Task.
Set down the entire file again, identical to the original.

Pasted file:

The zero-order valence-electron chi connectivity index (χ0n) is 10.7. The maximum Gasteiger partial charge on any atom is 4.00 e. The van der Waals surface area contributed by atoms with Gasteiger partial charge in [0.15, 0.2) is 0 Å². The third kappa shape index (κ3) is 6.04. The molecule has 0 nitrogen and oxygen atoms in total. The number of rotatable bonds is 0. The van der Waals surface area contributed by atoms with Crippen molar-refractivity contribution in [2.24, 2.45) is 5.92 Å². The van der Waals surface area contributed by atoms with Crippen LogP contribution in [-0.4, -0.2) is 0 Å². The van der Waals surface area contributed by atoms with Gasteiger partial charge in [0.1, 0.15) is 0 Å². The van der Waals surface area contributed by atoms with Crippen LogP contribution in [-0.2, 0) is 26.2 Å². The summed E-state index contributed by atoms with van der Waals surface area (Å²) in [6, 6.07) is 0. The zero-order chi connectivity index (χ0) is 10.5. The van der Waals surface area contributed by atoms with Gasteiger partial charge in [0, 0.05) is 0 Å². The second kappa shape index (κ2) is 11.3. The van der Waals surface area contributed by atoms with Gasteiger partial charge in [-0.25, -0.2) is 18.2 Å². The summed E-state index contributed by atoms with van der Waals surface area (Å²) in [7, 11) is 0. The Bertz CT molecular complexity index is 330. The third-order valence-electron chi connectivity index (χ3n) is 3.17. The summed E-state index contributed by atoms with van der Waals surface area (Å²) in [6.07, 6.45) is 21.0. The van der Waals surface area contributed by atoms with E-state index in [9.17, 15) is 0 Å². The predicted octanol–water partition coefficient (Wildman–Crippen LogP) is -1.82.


The zero-order valence-electron chi connectivity index (χ0n) is 10.7. The maximum Gasteiger partial charge on any atom is 4.00 e. The van der Waals surface area contributed by atoms with Gasteiger partial charge in [0.15, 0.2) is 0 Å². The third kappa shape index (κ3) is 6.04. The molecule has 0 nitrogen and oxygen atoms in total. The number of rotatable bonds is 0. The van der Waals surface area contributed by atoms with Crippen molar-refractivity contribution in [2.24, 2.45) is 5.92 Å². The van der Waals surface area contributed by atoms with Crippen LogP contribution in [-0.4, -0.2) is 0 Å². The van der Waals surface area contributed by atoms with Gasteiger partial charge in [0.1, 0.15) is 0 Å². The van der Waals surface area contributed by atoms with Crippen LogP contribution in [-0.2, 0) is 26.2 Å². The summed E-state index contributed by atoms with van der Waals surface area (Å²) in [6, 6.07) is 0. The zero-order chi connectivity index (χ0) is 10.5. The van der Waals surface area contributed by atoms with Gasteiger partial charge in [0, 0.05) is 0 Å². The second kappa shape index (κ2) is 11.3. The van der Waals surface area contributed by atoms with Gasteiger partial charge in [-0.25, -0.2) is 18.2 Å². The summed E-state index contributed by atoms with van der Waals surface area (Å²) in [7, 11) is 0. The Bertz CT molecular complexity index is 330. The third-order valence-electron chi connectivity index (χ3n) is 3.17. The summed E-state index contributed by atoms with van der Waals surface area (Å²) in [6.07, 6.45) is 21.0. The van der Waals surface area contributed by atoms with E-state index in [9.17, 15) is 0 Å². The predicted octanol–water partition coefficient (Wildman–Crippen LogP) is -1.82.